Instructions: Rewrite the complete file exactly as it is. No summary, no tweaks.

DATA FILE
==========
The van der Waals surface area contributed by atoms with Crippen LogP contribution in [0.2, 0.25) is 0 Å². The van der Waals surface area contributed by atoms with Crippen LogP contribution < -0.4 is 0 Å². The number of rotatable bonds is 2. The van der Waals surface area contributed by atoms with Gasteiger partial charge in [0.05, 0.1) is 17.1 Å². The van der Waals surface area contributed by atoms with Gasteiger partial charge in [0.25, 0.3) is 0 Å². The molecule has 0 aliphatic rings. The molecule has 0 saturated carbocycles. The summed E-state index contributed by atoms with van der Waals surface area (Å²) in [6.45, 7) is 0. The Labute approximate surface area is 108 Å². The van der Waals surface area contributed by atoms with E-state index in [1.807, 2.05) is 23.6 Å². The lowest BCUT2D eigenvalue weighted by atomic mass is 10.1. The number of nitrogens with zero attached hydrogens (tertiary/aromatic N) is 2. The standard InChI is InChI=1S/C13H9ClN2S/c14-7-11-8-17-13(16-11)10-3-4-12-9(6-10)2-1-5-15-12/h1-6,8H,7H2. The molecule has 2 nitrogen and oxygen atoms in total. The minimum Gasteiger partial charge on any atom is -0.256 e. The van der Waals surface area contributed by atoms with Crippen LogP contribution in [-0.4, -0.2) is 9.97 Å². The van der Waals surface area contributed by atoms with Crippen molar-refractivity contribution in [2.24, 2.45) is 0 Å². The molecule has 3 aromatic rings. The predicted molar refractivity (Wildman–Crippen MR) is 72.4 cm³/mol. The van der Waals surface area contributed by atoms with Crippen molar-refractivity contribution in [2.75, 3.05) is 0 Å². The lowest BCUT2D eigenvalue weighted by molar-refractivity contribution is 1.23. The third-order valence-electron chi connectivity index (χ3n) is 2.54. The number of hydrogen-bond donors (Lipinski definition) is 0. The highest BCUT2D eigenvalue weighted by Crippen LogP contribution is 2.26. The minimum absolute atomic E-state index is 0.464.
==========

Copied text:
The van der Waals surface area contributed by atoms with Crippen LogP contribution in [0.2, 0.25) is 0 Å². The van der Waals surface area contributed by atoms with Crippen LogP contribution < -0.4 is 0 Å². The number of rotatable bonds is 2. The van der Waals surface area contributed by atoms with Gasteiger partial charge in [0.05, 0.1) is 17.1 Å². The van der Waals surface area contributed by atoms with Gasteiger partial charge in [0.25, 0.3) is 0 Å². The molecule has 0 aliphatic rings. The molecule has 0 saturated carbocycles. The summed E-state index contributed by atoms with van der Waals surface area (Å²) in [6.45, 7) is 0. The Labute approximate surface area is 108 Å². The van der Waals surface area contributed by atoms with E-state index in [1.807, 2.05) is 23.6 Å². The lowest BCUT2D eigenvalue weighted by atomic mass is 10.1. The number of nitrogens with zero attached hydrogens (tertiary/aromatic N) is 2. The standard InChI is InChI=1S/C13H9ClN2S/c14-7-11-8-17-13(16-11)10-3-4-12-9(6-10)2-1-5-15-12/h1-6,8H,7H2. The molecule has 2 nitrogen and oxygen atoms in total. The minimum Gasteiger partial charge on any atom is -0.256 e. The van der Waals surface area contributed by atoms with Crippen LogP contribution in [-0.4, -0.2) is 9.97 Å². The van der Waals surface area contributed by atoms with Crippen molar-refractivity contribution in [2.24, 2.45) is 0 Å². The molecule has 3 aromatic rings. The predicted molar refractivity (Wildman–Crippen MR) is 72.4 cm³/mol. The van der Waals surface area contributed by atoms with Crippen molar-refractivity contribution in [2.75, 3.05) is 0 Å². The lowest BCUT2D eigenvalue weighted by molar-refractivity contribution is 1.23. The third-order valence-electron chi connectivity index (χ3n) is 2.54. The number of hydrogen-bond donors (Lipinski definition) is 0. The highest BCUT2D eigenvalue weighted by Crippen LogP contribution is 2.26. The minimum absolute atomic E-state index is 0.464.